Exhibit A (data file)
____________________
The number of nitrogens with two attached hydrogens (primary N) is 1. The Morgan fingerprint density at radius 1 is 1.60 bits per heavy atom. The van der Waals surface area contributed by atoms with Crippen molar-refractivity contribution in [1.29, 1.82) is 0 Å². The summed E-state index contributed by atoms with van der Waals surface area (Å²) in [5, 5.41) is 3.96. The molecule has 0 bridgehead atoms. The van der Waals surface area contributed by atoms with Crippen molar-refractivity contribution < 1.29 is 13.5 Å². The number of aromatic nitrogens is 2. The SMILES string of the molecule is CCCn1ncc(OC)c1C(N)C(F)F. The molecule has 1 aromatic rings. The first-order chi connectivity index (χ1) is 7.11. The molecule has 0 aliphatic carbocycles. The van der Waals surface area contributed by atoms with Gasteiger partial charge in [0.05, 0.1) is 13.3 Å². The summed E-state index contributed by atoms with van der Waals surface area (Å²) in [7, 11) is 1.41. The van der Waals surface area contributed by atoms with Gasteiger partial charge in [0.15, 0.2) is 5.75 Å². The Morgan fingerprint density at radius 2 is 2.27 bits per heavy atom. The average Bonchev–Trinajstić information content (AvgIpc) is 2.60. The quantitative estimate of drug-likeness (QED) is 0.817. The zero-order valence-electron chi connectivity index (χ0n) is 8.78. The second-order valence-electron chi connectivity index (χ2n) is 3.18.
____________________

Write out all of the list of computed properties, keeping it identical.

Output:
The number of nitrogens with two attached hydrogens (primary N) is 1. The Morgan fingerprint density at radius 1 is 1.60 bits per heavy atom. The van der Waals surface area contributed by atoms with Crippen molar-refractivity contribution in [1.29, 1.82) is 0 Å². The summed E-state index contributed by atoms with van der Waals surface area (Å²) in [5, 5.41) is 3.96. The molecule has 0 bridgehead atoms. The van der Waals surface area contributed by atoms with Crippen molar-refractivity contribution < 1.29 is 13.5 Å². The number of aromatic nitrogens is 2. The SMILES string of the molecule is CCCn1ncc(OC)c1C(N)C(F)F. The molecule has 1 aromatic rings. The first-order chi connectivity index (χ1) is 7.11. The molecule has 0 aliphatic carbocycles. The van der Waals surface area contributed by atoms with Gasteiger partial charge in [0.05, 0.1) is 13.3 Å². The summed E-state index contributed by atoms with van der Waals surface area (Å²) in [7, 11) is 1.41. The van der Waals surface area contributed by atoms with Gasteiger partial charge in [0.15, 0.2) is 5.75 Å². The Morgan fingerprint density at radius 2 is 2.27 bits per heavy atom. The average Bonchev–Trinajstić information content (AvgIpc) is 2.60. The quantitative estimate of drug-likeness (QED) is 0.817. The zero-order valence-electron chi connectivity index (χ0n) is 8.78. The second-order valence-electron chi connectivity index (χ2n) is 3.18.